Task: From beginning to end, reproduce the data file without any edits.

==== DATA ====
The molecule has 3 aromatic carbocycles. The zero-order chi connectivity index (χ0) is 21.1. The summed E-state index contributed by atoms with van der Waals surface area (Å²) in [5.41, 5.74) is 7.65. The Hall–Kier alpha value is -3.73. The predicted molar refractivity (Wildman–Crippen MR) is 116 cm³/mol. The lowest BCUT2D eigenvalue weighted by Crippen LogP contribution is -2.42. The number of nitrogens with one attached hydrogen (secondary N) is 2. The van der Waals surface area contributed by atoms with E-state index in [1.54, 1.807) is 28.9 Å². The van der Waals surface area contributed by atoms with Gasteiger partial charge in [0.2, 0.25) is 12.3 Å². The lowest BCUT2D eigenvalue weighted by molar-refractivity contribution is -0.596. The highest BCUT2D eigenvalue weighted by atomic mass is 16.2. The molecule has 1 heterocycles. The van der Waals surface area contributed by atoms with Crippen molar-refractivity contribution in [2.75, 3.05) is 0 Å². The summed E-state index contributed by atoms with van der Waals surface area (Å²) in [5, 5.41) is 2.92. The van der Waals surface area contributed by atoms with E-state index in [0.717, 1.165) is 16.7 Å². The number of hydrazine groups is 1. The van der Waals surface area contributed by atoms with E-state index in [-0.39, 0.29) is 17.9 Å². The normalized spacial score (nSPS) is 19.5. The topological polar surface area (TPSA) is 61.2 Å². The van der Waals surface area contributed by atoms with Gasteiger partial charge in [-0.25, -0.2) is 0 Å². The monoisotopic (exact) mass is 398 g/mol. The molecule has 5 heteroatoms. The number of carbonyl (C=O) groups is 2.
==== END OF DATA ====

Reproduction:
The molecule has 3 aromatic carbocycles. The zero-order chi connectivity index (χ0) is 21.1. The summed E-state index contributed by atoms with van der Waals surface area (Å²) in [5.41, 5.74) is 7.65. The Hall–Kier alpha value is -3.73. The predicted molar refractivity (Wildman–Crippen MR) is 116 cm³/mol. The lowest BCUT2D eigenvalue weighted by Crippen LogP contribution is -2.42. The number of nitrogens with one attached hydrogen (secondary N) is 2. The van der Waals surface area contributed by atoms with E-state index in [1.54, 1.807) is 28.9 Å². The van der Waals surface area contributed by atoms with Gasteiger partial charge in [0.2, 0.25) is 12.3 Å². The lowest BCUT2D eigenvalue weighted by molar-refractivity contribution is -0.596. The highest BCUT2D eigenvalue weighted by atomic mass is 16.2. The molecule has 1 heterocycles. The van der Waals surface area contributed by atoms with Crippen molar-refractivity contribution in [2.75, 3.05) is 0 Å². The summed E-state index contributed by atoms with van der Waals surface area (Å²) in [5, 5.41) is 2.92. The van der Waals surface area contributed by atoms with E-state index in [0.717, 1.165) is 16.7 Å². The number of hydrazine groups is 1. The van der Waals surface area contributed by atoms with E-state index in [-0.39, 0.29) is 17.9 Å². The normalized spacial score (nSPS) is 19.5. The topological polar surface area (TPSA) is 61.2 Å². The van der Waals surface area contributed by atoms with Gasteiger partial charge in [-0.25, -0.2) is 0 Å². The monoisotopic (exact) mass is 398 g/mol. The molecule has 5 heteroatoms. The number of carbonyl (C=O) groups is 2.